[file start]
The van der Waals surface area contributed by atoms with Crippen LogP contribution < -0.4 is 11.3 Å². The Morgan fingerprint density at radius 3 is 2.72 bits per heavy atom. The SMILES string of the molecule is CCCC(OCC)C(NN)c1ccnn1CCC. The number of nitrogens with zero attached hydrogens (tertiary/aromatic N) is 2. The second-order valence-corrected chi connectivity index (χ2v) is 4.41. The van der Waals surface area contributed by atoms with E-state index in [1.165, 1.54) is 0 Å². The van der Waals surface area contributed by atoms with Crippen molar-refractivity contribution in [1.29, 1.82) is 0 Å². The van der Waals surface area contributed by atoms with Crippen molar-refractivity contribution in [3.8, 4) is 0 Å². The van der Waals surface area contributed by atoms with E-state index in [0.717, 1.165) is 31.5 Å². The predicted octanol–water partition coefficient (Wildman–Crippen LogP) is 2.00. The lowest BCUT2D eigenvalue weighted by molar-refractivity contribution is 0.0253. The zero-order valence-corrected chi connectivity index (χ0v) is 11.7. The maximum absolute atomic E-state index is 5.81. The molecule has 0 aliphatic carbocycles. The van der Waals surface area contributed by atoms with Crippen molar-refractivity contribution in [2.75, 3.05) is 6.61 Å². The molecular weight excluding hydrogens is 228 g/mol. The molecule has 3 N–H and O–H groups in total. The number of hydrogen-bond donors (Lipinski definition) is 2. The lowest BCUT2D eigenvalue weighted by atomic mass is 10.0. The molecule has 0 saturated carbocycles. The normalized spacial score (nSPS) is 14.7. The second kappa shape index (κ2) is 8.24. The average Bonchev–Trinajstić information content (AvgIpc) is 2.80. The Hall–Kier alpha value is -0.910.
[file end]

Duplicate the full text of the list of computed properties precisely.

The van der Waals surface area contributed by atoms with Crippen LogP contribution < -0.4 is 11.3 Å². The Morgan fingerprint density at radius 3 is 2.72 bits per heavy atom. The SMILES string of the molecule is CCCC(OCC)C(NN)c1ccnn1CCC. The number of nitrogens with zero attached hydrogens (tertiary/aromatic N) is 2. The second-order valence-corrected chi connectivity index (χ2v) is 4.41. The van der Waals surface area contributed by atoms with E-state index in [1.165, 1.54) is 0 Å². The van der Waals surface area contributed by atoms with Crippen molar-refractivity contribution in [1.29, 1.82) is 0 Å². The van der Waals surface area contributed by atoms with Crippen molar-refractivity contribution in [3.8, 4) is 0 Å². The van der Waals surface area contributed by atoms with E-state index in [0.717, 1.165) is 31.5 Å². The predicted octanol–water partition coefficient (Wildman–Crippen LogP) is 2.00. The lowest BCUT2D eigenvalue weighted by molar-refractivity contribution is 0.0253. The zero-order valence-corrected chi connectivity index (χ0v) is 11.7. The maximum absolute atomic E-state index is 5.81. The molecule has 0 aliphatic carbocycles. The van der Waals surface area contributed by atoms with Crippen molar-refractivity contribution in [2.75, 3.05) is 6.61 Å². The molecular weight excluding hydrogens is 228 g/mol. The molecule has 3 N–H and O–H groups in total. The number of hydrogen-bond donors (Lipinski definition) is 2. The lowest BCUT2D eigenvalue weighted by atomic mass is 10.0. The molecule has 0 saturated carbocycles. The normalized spacial score (nSPS) is 14.7. The second kappa shape index (κ2) is 8.24. The average Bonchev–Trinajstić information content (AvgIpc) is 2.80. The Hall–Kier alpha value is -0.910.